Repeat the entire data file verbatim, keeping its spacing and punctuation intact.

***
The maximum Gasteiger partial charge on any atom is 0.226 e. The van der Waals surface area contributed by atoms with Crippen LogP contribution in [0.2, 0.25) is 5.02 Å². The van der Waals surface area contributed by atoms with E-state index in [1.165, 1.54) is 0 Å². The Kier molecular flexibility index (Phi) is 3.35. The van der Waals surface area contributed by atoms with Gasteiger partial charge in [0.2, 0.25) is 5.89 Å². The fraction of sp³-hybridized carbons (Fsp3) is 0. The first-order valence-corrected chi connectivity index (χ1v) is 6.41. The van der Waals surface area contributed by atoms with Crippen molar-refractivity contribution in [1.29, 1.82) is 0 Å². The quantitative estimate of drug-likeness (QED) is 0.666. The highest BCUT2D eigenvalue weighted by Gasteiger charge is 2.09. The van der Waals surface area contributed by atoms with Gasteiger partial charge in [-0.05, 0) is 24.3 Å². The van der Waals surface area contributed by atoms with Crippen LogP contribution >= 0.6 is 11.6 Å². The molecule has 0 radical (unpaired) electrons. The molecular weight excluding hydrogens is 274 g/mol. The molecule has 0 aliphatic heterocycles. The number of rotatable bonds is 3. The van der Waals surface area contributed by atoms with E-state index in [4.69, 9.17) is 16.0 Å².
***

The maximum Gasteiger partial charge on any atom is 0.226 e. The van der Waals surface area contributed by atoms with Crippen LogP contribution in [0.2, 0.25) is 5.02 Å². The van der Waals surface area contributed by atoms with E-state index in [1.165, 1.54) is 0 Å². The Kier molecular flexibility index (Phi) is 3.35. The van der Waals surface area contributed by atoms with Gasteiger partial charge in [0.2, 0.25) is 5.89 Å². The fraction of sp³-hybridized carbons (Fsp3) is 0. The first-order valence-corrected chi connectivity index (χ1v) is 6.41. The van der Waals surface area contributed by atoms with Crippen molar-refractivity contribution in [1.29, 1.82) is 0 Å². The quantitative estimate of drug-likeness (QED) is 0.666. The highest BCUT2D eigenvalue weighted by Gasteiger charge is 2.09. The van der Waals surface area contributed by atoms with Gasteiger partial charge in [-0.05, 0) is 24.3 Å². The van der Waals surface area contributed by atoms with Crippen LogP contribution >= 0.6 is 11.6 Å². The molecule has 0 radical (unpaired) electrons. The molecular weight excluding hydrogens is 274 g/mol. The molecule has 0 aliphatic heterocycles. The number of rotatable bonds is 3. The van der Waals surface area contributed by atoms with E-state index in [4.69, 9.17) is 16.0 Å².